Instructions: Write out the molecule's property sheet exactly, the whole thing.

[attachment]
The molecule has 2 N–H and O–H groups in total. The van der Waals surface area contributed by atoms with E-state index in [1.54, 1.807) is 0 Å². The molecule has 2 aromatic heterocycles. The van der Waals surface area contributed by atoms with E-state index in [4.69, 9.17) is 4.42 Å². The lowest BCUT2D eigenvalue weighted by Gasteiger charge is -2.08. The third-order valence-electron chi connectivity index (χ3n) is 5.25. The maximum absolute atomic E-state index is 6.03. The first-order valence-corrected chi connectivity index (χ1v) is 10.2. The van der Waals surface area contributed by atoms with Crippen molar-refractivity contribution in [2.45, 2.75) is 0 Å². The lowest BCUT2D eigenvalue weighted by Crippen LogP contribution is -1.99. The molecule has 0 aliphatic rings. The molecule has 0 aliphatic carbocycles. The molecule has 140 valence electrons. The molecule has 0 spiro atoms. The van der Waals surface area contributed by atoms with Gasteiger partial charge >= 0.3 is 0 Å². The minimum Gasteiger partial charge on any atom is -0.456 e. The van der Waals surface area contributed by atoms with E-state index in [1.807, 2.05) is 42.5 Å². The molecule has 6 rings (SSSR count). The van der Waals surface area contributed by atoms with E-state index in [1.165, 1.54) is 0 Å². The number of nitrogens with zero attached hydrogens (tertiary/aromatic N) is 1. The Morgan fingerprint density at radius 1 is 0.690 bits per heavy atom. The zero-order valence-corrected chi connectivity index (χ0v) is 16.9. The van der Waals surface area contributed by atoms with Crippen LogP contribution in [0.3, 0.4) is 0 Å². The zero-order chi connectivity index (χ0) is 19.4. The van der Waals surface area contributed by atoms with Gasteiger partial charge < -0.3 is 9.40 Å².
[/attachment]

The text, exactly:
The molecule has 2 N–H and O–H groups in total. The van der Waals surface area contributed by atoms with E-state index in [1.54, 1.807) is 0 Å². The molecule has 2 aromatic heterocycles. The van der Waals surface area contributed by atoms with E-state index in [4.69, 9.17) is 4.42 Å². The lowest BCUT2D eigenvalue weighted by Gasteiger charge is -2.08. The third-order valence-electron chi connectivity index (χ3n) is 5.25. The maximum absolute atomic E-state index is 6.03. The first-order valence-corrected chi connectivity index (χ1v) is 10.2. The van der Waals surface area contributed by atoms with Crippen molar-refractivity contribution in [2.45, 2.75) is 0 Å². The lowest BCUT2D eigenvalue weighted by Crippen LogP contribution is -1.99. The molecule has 0 aliphatic rings. The molecule has 0 aliphatic carbocycles. The molecule has 140 valence electrons. The molecule has 0 spiro atoms. The van der Waals surface area contributed by atoms with Gasteiger partial charge >= 0.3 is 0 Å². The minimum Gasteiger partial charge on any atom is -0.456 e. The van der Waals surface area contributed by atoms with E-state index in [1.807, 2.05) is 42.5 Å². The molecule has 6 rings (SSSR count). The van der Waals surface area contributed by atoms with E-state index in [1.165, 1.54) is 0 Å². The number of nitrogens with zero attached hydrogens (tertiary/aromatic N) is 1. The Morgan fingerprint density at radius 1 is 0.690 bits per heavy atom. The zero-order valence-corrected chi connectivity index (χ0v) is 16.9. The van der Waals surface area contributed by atoms with Crippen LogP contribution in [0.3, 0.4) is 0 Å². The zero-order chi connectivity index (χ0) is 19.4. The van der Waals surface area contributed by atoms with Gasteiger partial charge < -0.3 is 9.40 Å².